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Range Finders

Photos by Adam Voorhes

Every modern big-game hunter should have a reliable general-purpose rangefinder. It should fit in a pocket and feature quality glass, angle compensation for steep shots, and the ability to quickly range a buck dogging a doe through a thicket at last light. I tested four new rangefinders for all of that and a little more. Here’s how they ranked.


I first tried each rangefinder in my backyard at a premeasured distance of exactly 50 yards. Next, I checked their advertised ranging capabilities on reflective targets—like big trees, a couple of Southern Baptist churches, and a dark rock bluff on the far side of Kentucky Lake—at 200 to 1,000-plus yards. Finally, I took a drive through the west Kentucky countryside on an evening when the deer were really -moving. I ranged more than 50 animals numerous times at distances from 20 to 450 yards to judge each unit’s real-world performance, including target acquisition, scan-mode efficiency, reading–return speed, and optical quality, especially in low light. Live deer—unlike the decoys or 3D targets common to other rangefinder tests—don’t stand still forever, and a bunch of them make for a pretty conclusive test of which rangefinder is truly best for hunting.

[1] Leupold RX-1200i TBR
$525; leupold.com

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Specs 6X magnification • 320-ft. FOV at 1,000 yd. • 7.8 oz. • Angle compensation • Scan mode • True Ballistic Range
HITS Optical clarity is excellent, target acquisition is fast, even through grass, and the readings are instantaneous. The 1200i proved dead-on accurate at a premeasured distance. It’s compact, handy, and weatherproof.
Misses Even on the lowest setting, the LED display is bright enough to obscure a deer at last light. The TBR feature is cool (see below) but somewhat complex.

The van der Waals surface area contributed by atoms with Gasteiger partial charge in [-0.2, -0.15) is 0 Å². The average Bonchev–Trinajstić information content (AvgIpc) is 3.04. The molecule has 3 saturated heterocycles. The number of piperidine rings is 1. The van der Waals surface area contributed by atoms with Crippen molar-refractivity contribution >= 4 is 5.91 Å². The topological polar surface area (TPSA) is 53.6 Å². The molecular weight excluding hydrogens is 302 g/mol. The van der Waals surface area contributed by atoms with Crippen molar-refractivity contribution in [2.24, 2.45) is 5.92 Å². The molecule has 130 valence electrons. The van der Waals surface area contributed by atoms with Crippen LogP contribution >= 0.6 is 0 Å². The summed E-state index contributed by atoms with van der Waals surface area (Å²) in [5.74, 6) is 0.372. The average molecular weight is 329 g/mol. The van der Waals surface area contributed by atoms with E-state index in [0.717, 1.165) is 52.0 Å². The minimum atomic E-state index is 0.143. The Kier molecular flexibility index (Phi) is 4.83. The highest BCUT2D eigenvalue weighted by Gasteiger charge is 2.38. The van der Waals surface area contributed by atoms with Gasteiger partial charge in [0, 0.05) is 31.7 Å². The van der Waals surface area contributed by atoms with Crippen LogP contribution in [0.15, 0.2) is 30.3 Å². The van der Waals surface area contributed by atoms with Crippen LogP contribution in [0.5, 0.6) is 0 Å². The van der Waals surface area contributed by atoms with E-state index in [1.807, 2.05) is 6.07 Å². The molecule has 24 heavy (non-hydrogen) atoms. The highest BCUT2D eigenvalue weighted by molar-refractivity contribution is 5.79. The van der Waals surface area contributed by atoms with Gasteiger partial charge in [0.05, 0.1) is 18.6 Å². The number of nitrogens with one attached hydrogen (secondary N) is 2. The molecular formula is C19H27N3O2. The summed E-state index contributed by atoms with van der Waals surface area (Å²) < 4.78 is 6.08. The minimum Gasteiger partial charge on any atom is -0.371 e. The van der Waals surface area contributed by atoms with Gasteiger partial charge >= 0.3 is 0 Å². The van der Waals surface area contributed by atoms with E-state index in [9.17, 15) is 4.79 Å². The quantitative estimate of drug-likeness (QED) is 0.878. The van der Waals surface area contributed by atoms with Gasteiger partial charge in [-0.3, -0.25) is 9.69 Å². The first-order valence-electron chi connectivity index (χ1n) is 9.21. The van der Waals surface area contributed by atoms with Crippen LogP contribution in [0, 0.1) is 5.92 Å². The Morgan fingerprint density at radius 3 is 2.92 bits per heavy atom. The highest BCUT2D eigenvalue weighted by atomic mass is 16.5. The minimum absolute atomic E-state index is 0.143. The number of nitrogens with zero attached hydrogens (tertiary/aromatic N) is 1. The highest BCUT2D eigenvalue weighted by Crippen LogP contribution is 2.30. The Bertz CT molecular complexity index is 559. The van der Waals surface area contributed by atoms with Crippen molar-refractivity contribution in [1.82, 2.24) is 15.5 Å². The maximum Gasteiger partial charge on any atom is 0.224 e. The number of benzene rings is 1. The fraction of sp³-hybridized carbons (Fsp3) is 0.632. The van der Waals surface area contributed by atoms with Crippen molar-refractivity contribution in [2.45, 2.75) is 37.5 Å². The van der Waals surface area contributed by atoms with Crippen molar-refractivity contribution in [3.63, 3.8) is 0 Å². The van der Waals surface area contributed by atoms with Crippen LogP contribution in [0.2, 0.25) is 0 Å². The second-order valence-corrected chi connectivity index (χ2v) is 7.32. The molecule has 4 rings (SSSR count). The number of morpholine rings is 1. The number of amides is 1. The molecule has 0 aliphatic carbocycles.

THE LOWDOWN This top-quality, all-purpose unit excelled in almost every test. It was the only model here that would return 1,000-plus-yard readings, and it has the best monocular by far. The TBR feature, which can be calibrated to a variety of cartridges, gives rifle hunters instant holdover values, making it especially useful for longer shots.

[2] Nikon Prostaff 7i
$300; nikonsportoptics.com

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SPECS 6X magnification • 393-ft. FOV at 1,000 yd. • 6.2 oz. • Angle compensation • Scan mode
HITS It was the best in the test at giving consistent, ultra-fast readings on deer in tall grass at 20 to 70 yards. It, too, was dead-on at a premeasured distance, and it’s waterproof.
MISSES The optic is only decent; seeing deer at last light was a strain. The large readout and reticle covered entire animals beyond 200 yards. I couldn’t get reliable readings beyond 700 yards, despite the 1,200-yard claim.
THE LOWDOWN The Prostaff 7i measures in .1-yard increments and is both precise and reliable. It was the Leupold’s closest rival—at a little more than half the price, which is why it walks away with Best Value honors. Perfect for the budget-conscious hunter who still needs a top-quality rangefinder for bowhunting, gun hunting, or both.

[3] Wild Game Innovations Halo Xtanium 1000
$330; wildgameinnovations.com

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Wild Game Innovations

SPECS 8X magnification • 262-ft. FOV at 1,000 yd. • 8 oz. • Angle compensation • Scan mode
HITS You can change the Xtanium’s reticle to a small red OLED dot that is perfect for ranging small targets at last light. The scan mode gave reliable, instant readings.
MISSES When not in scan mode, it seemed the reading would return in just enough time for me to think, Hurry up, dammit. Though water-resistant, it is not waterproof, and it was a yard off on a premeasured 50-yard target.
THE LOWDOWN With a polished-metal finish and sci-fi styling, the Xtanium looks cool. It excelled in the target-acquisition test and provided good—though not great—all-around performance in both sunshine and low light. Readings were spotty beyond 600 yards, despite the 1,000-yard claim. Bottom line: It’s a decent model at a decent price.

[4] Bushnell Truth With ClearShot
$280; bushnell.com

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SPECS 4X magnification • 430-ft. FOV at 1,000 yd. • 6 oz. • Angle compensation • No scan mode • ClearShot
HITS ClearShot—which tells an archer whether he has a clear shot through cover to the target—works well. The circular reticle aids target acquisition, particularly in low light.
MISSES The unit had a tough time reading off even reflective targets beyond 200 yards and struggled on deer in sparse grass beyond 50. It was a yard off on the premeasured target, and it’s not waterproof but “rainproof.”
THE LOWDOWN A bowhunter can calibrate the reading display according to specific arrow speeds and sight-pin setups. That done, the unit shows a black bar indicating the highest point of the arrow’s arc. It’s an impressive feature on an otherwise ho-hum rangefinder. Definitely a bowhunter’s tool, it’s right at home in the whitetail woods.